Each year, more than 500.000 laboratory animals are used in Belgium for various scientific and educational purposes. However, the use of laboratory animals is challenged due to ethical, economic and scientific concerns. Moreover, the legislation on the use of laboratory animals has become more stringent over the past years. According to EU Directive 2010/63, animals may only be used for scientific or educational purposes if no alternative is available. This directive was transposed into the Belgian Royal Decree (RD) on the protection of laboratory animals (29 May 2013). This RD is the responsibility of the Animal Welfare Departments, and is implemented on a regional level. In order to better comply with this legislation, the RE-Place project has been initiated.


New and innovative technologies continue to be developed across the life sciences. In recent years computer modelling, artificial intelligence, sophisticated cell cultures, organ-on-a-chip and many more technologies have tremendously advanced. These technologies are also referred to as “New Approach Methodologies (NAMs)”.

In regulatory toxicology, NAMs are successfully applied for different endpoints, especially in the field of local toxicity, thereby resulting in the use of less or even no experimental animals. For systemic toxicity, the situation is more complex. The same is true for biomedical research, where despite the availability of cutting-edge technologies at (inter)national level, animal experimentation is needed in most cases. Nevertheless, NAMs play a very valuable role in tackling these scientific queries, both as stand-alone or when combined with animal experimentation.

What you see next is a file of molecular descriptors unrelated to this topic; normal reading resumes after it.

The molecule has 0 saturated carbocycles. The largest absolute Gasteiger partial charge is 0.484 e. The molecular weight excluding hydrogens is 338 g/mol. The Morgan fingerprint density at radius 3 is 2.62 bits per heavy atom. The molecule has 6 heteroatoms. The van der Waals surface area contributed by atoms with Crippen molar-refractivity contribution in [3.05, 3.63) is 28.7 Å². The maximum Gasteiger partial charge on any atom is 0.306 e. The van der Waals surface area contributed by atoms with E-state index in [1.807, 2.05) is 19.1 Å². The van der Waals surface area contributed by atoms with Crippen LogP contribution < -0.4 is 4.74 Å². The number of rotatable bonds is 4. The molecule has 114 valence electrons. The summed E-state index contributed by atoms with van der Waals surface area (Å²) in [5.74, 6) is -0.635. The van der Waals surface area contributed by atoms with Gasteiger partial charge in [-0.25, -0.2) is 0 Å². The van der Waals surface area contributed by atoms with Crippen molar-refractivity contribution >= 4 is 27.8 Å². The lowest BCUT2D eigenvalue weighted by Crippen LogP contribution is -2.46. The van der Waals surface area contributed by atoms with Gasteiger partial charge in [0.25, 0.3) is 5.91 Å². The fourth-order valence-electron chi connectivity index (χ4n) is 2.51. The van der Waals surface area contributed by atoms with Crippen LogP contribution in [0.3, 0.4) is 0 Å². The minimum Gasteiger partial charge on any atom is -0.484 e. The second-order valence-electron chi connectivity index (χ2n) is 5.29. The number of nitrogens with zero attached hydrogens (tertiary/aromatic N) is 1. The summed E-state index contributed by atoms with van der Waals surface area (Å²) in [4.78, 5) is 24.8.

As the development and practical use of NAMs are continuously evolving, it may be difficult for (young) scientists to find relevant information on NAMs. In order to facilitate access to this type of information, the Flemish government initiated the project “RE-Place” in 2017 which aims to centralize the existing expertise on NAMs in Belgium in one database. Later on, the Brussels government joined this project.

The RE-Place database will not only provide a reliable overview of different NAMs, but also the names of the experts and research centres where these techniques can be learned.


An up-to-date inventory of the available knowledge will:

  • Promote the use of NAMs leading to an increased use thereof;
  • Stimulate the further development of new techniques, methods and strategies;
  • Allow the identification of knowledge gaps, and hence support future funding.

Through this initiative scientists and organisations will be able to:

  • Increase the visibility of their work and latest findings to the government, the scientific community and the public;
  • Connect with peers and exchange experience on NAMs;
  • Identify the right experts, within and outside their own organisation, to engage in (new) collaborations;
  • Contribute to innovative science.